Wednesday, January 16, 2019     Volume: 19, Issue: 45

Santa Maria Sun / News

The following article was posted on May 9th, 2018, in the Santa Maria Sun - Volume 19, Issue 10 [ Submit a Story ]
The following articles were printed from Santa Maria Sun [] - Volume 19, Issue 10

Santa Barbara County says watersheds recovering slowly from fires


The areas in Santa Barbara County adjacent to lands damaged by recent wildfires will be at risk for years, according to county, state, and federal officials.

"We are experiencing very slow [vegetation] regrowth unfortunately," U.S. Forest Service Biologist Kevin Cooper told the county's Board of Supervisors during a meeting on May 1. That day, Cooper presented the federal Burn Area Emergency Response (BAER) report, which examined the immediate impacts to Forest Service lands following the Thomas and Whittier fires.

He said the charred earth had been stripped of the majority of its vegetation due to the high heat from the blazes, and the rest was washed away in the accompanying rainstorms that triggered the deadly Montecito mudflows.

"We are looking at slower than normal recovery," he added, noting that typically by this time of year, a burned area would have seen as much as 70 percent regrowth of native plants. However, the timing of the Thomas Fire in late December gave Mother Nature a small window to bring in replenishing rains.

"This puts us in a position that we are looking at similar types of risks [for debris flows] next winter," Cooper said, noting that thus far, vegetation recovery was somewhere around 10 percent.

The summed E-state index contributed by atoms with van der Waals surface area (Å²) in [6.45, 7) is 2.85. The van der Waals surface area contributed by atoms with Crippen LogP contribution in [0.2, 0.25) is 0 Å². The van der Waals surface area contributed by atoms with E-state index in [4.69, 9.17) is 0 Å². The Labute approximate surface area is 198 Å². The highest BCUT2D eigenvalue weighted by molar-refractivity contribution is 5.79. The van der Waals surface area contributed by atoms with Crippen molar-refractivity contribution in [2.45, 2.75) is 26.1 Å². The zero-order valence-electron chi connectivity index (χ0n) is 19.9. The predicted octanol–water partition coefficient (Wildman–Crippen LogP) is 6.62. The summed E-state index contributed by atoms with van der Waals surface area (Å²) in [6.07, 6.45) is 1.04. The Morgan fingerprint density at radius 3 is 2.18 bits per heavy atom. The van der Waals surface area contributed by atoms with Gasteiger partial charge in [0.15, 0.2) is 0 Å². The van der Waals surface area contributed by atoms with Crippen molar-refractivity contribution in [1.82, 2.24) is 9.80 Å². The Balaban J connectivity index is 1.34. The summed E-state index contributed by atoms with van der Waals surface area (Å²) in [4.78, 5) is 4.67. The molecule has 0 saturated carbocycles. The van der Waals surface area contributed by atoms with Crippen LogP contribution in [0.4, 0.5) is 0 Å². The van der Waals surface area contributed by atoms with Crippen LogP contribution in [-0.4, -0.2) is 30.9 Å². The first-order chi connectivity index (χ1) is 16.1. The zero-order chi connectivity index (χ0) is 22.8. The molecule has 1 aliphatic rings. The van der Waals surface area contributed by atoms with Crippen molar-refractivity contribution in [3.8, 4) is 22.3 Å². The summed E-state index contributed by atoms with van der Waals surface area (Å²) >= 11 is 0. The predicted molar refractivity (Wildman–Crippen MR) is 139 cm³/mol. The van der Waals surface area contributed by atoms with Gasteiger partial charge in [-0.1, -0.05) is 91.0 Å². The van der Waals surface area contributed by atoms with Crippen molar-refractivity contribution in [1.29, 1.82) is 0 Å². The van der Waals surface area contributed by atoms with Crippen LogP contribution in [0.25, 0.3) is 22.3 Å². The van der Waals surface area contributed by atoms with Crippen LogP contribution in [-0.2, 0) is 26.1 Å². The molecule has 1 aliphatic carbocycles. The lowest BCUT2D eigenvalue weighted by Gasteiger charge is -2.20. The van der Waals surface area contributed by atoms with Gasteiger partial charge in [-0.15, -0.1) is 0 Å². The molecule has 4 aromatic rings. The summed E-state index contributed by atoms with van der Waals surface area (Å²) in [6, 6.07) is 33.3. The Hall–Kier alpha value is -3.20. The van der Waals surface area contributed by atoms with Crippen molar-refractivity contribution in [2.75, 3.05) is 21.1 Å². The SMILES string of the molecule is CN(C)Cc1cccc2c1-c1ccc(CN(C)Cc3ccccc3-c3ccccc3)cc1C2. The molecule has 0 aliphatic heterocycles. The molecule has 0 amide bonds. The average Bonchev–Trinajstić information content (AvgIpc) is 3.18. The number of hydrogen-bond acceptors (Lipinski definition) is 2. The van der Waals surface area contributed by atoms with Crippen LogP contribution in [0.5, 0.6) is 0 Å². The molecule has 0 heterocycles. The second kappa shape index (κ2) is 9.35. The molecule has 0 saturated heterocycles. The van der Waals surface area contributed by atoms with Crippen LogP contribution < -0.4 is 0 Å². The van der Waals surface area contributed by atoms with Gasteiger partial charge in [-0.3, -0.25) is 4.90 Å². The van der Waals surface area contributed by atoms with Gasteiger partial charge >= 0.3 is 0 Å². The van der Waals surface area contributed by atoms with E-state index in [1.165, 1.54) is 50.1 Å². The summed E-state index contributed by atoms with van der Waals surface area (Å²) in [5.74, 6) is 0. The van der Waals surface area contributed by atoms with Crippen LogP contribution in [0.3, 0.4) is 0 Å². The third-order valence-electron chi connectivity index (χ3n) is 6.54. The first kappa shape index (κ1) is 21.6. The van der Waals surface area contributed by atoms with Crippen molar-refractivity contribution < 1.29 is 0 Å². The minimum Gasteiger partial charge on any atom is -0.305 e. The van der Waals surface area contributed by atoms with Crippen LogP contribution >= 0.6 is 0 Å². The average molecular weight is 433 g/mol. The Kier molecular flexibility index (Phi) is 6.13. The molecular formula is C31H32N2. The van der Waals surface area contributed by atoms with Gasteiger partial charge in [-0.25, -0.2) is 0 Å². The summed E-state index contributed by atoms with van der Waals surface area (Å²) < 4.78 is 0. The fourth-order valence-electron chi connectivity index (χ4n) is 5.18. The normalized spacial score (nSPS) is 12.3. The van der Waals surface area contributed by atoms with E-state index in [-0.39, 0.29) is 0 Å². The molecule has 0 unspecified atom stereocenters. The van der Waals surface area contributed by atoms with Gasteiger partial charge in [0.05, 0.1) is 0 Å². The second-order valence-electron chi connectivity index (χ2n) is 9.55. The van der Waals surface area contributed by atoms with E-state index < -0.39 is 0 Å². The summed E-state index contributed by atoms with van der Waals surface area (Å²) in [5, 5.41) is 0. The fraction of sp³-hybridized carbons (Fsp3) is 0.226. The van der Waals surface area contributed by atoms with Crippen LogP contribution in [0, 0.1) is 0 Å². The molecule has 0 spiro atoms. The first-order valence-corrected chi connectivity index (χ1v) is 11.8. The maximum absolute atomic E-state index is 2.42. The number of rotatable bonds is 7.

As for the Whittier Fire, the Forest Service reported significant recovery (up to 50 percent) on the blaze's north slope. "Which is much, much better than the Thomas Fire," Cooper said, "and so we're looking at some reduction in the potential for flooding in that area."

The Santa Ynez Mountains' southern slopes affected by the Whittier saw little recovery, however, and still bring considerable risk for future debris flows and flooding pending intense rain events.

"We're not out of the woods entirely," Cooper said.

Cal Fire also conducted its own report on areas impacted by the past summer's fires with their Watershed Emergency Response Team (WERT).

"It's very difficult to determine the flow paths and the interaction of those processes with roads, bridges, and homes," WERT leader Drew Coe said, adding that his team had identified some 178 "values" or private properties, neighborhoods, and structures at risk in the county from the fires.

Officials noted that no BAER or WERT report work was completed on the Alamo Fire burn areas near Twitchell Dam because the land was not federal and had not burned severely enough for Cal Fire to conduct a study.

"The Alamo Fire is outside the flood control district," Deputy Director of Water Resources Tom Fayram said, adding that some debris flows impacted Tequsquet Creek but had been "very minimal when compared to the Thomas Fire."

Jeremy Lancaster, a senior geologist with California Geologic Survey, told the supervisors that debris flows following a fire were fairly common occurrences. He said there had been 63 fires since 1913 in the areas between Gaviota to the Ventura County line.

"Many of these have been sort of the basis for flash floods causing a post-fire debris flow," he said.

Lancaster called the Montecito rain storm that triggered the January mudslides a "maximum magnitude event," but noted "smaller events will still damage homes and take lives." He said the watershed recovery for most of the county would take at least two to five years.

"Clearly we have the potential for more debris flows, and the magnitude for those debris flows could be different," said Rob Lewin, director of the county's Office of Emergency Management, "but it doesn't take a [maximum] magnitude event to be deadly."

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